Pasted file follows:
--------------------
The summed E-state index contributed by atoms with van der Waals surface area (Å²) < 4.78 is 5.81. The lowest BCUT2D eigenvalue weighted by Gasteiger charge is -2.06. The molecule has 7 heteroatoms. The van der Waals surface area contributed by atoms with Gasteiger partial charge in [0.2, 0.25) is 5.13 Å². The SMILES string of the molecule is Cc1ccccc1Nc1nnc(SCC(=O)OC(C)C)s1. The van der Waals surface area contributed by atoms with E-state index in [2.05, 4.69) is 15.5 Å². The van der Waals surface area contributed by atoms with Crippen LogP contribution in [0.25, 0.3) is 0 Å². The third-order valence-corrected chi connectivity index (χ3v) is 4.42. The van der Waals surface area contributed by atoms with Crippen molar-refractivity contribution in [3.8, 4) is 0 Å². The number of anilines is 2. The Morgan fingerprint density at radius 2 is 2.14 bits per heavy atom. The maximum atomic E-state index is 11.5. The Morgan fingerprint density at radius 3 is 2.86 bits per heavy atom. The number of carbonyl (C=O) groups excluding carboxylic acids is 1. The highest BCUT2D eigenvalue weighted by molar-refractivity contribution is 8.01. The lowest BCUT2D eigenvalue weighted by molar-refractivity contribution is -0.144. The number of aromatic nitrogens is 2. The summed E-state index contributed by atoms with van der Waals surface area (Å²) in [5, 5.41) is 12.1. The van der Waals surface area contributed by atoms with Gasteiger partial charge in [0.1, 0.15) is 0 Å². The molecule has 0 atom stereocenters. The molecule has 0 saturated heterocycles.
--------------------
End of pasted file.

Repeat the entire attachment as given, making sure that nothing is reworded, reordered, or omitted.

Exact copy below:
The summed E-state index contributed by atoms with van der Waals surface area (Å²) < 4.78 is 5.81. The lowest BCUT2D eigenvalue weighted by Gasteiger charge is -2.06. The molecule has 7 heteroatoms. The van der Waals surface area contributed by atoms with Gasteiger partial charge in [0.2, 0.25) is 5.13 Å². The SMILES string of the molecule is Cc1ccccc1Nc1nnc(SCC(=O)OC(C)C)s1. The van der Waals surface area contributed by atoms with E-state index in [2.05, 4.69) is 15.5 Å². The van der Waals surface area contributed by atoms with Crippen LogP contribution in [0.25, 0.3) is 0 Å². The third-order valence-corrected chi connectivity index (χ3v) is 4.42. The van der Waals surface area contributed by atoms with Crippen molar-refractivity contribution in [3.8, 4) is 0 Å². The number of anilines is 2. The Morgan fingerprint density at radius 2 is 2.14 bits per heavy atom. The maximum atomic E-state index is 11.5. The Morgan fingerprint density at radius 3 is 2.86 bits per heavy atom. The number of carbonyl (C=O) groups excluding carboxylic acids is 1. The highest BCUT2D eigenvalue weighted by molar-refractivity contribution is 8.01. The lowest BCUT2D eigenvalue weighted by molar-refractivity contribution is -0.144. The number of aromatic nitrogens is 2. The summed E-state index contributed by atoms with van der Waals surface area (Å²) in [5, 5.41) is 12.1. The van der Waals surface area contributed by atoms with Gasteiger partial charge in [0.1, 0.15) is 0 Å². The molecule has 0 atom stereocenters. The molecule has 0 saturated heterocycles.